At the center of hospice care is the goal to provide comfort, peace and a sound quality of life for patients in the final phase of illness and their loved ones. This foundational design, along with care that comes from volunteers across various capacities, is an essential part of their service mission.
“Volunteers are really integral to the hospice team, supporting the caregivers and bringing both the patient and caregiver joy.” — Alison Wagner, Volunteer Program Director at Hospice of Michigan
“Whether it be reading to them, playing cards, having coffee… all of these things just bring so much joy into days that are filled with a lot of different tasks and supporting a patient at home,” says Alison Wagner, Volunteer Program Director at Hospice of Michigan. “Volunteers are really integral to the hospice team, supporting the caregivers and bringing both the patient and caregiver joy.”
Since COVID, however, much of the in-person magic and connection that’s normally a highlight for hospice patients have been altered and limited to virtual interaction and phone calls.
Kelley Root, editor of Crain’s Detroit Business, connected with Hospice of Michigan after adopting Guppy, her laid-back and people-loving Chihuahua in 2015 and learned about their pet volunteer program, through Facebook. By the spring of 2018, Root was assigned to a “wonderful woman” who lived in a small residential facility. She and Guppy made regular visits.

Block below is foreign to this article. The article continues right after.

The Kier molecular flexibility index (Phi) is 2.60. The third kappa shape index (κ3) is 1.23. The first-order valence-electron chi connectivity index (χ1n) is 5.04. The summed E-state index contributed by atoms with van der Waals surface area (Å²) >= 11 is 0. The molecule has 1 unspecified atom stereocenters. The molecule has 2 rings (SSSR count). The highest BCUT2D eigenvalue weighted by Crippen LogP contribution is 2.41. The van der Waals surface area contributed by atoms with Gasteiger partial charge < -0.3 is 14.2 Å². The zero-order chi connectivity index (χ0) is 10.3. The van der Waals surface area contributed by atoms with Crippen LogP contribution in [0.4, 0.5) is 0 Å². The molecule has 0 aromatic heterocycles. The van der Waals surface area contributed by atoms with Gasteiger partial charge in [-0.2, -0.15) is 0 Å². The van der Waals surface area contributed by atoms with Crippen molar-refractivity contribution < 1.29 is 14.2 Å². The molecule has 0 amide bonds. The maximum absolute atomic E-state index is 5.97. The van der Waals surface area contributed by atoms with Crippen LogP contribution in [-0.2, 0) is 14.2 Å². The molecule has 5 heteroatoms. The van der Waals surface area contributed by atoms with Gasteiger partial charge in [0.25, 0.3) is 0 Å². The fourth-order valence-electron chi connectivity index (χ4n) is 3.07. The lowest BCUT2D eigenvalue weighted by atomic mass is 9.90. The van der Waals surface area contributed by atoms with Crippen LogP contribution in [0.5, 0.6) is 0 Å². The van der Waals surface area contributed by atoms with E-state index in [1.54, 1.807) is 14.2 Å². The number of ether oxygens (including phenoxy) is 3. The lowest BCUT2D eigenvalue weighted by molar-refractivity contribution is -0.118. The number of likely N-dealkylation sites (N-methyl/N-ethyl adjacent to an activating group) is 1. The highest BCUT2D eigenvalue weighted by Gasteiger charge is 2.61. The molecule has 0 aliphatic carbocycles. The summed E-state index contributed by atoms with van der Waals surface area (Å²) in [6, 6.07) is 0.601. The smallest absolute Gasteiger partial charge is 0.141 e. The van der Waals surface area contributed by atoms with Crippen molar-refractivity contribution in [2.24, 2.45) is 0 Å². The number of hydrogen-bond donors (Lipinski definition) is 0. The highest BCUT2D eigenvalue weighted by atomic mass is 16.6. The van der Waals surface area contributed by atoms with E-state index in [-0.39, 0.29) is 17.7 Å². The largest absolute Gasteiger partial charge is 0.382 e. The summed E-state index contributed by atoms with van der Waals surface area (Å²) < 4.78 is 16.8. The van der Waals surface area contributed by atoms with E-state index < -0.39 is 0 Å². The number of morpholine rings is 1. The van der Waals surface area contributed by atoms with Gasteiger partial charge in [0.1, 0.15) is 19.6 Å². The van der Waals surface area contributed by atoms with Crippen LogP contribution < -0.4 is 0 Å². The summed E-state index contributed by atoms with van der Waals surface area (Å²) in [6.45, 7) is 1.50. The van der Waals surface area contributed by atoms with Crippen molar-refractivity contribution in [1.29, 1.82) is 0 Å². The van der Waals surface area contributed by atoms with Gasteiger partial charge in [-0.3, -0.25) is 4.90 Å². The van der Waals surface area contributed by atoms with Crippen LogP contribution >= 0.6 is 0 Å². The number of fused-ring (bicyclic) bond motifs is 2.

“He would sit on her bed and she would just love to pet and cuddle him,” Roots shares. “I thought this program was going to be more about the patient relating to the animal but it really, over the course of two years that I visited her, it was clear to me that the touch and connection to the animal were really important, but reaching out to the human connection and having conversations with me was all of it. We really formed a bond.”
Then, COVID-19 changed everything.
“She was very physically compromised, bed-ridden 24-7 and visually impaired so she couldn’t really see me or Guppy but she could feel and touch him,” Root shares. “So the pandemic was hugely disruptive and unfortunate for us. I couldn’t see her in person and that was really tough. She got her medical visits but she missed time with Guppy and human interaction that (brought joy and quality of life). It took that type of comfort away.”
Through weekly phone calls, the pair kept their connection. Unfortunately, before having a final in-person visit as COVID looms, the “wonderful woman” passed away.
People not being able to be with their loved ones in their final moments has been a difficult aspect of the pandemic. Now, with adequate PPE, Wagner says, her team is equipped to safely conduct home visits – a preference for many caregivers, according to a study currently being done by Hospice of Michigan.
“You don’t have to do it alone. There’s so much that goes into the dying process – weeks, months – and what’s a beautiful part of Hospice is that we have this interdisciplinary team. In addition to the volunteers, there’s a social worker, nurse, spiritual care advisor, physician. We have grief support managers, hospice aides and a variety of art therapies,” she says.
“All you really have to do is call us and there’s someone you can talk to who will help steer you on the right path.”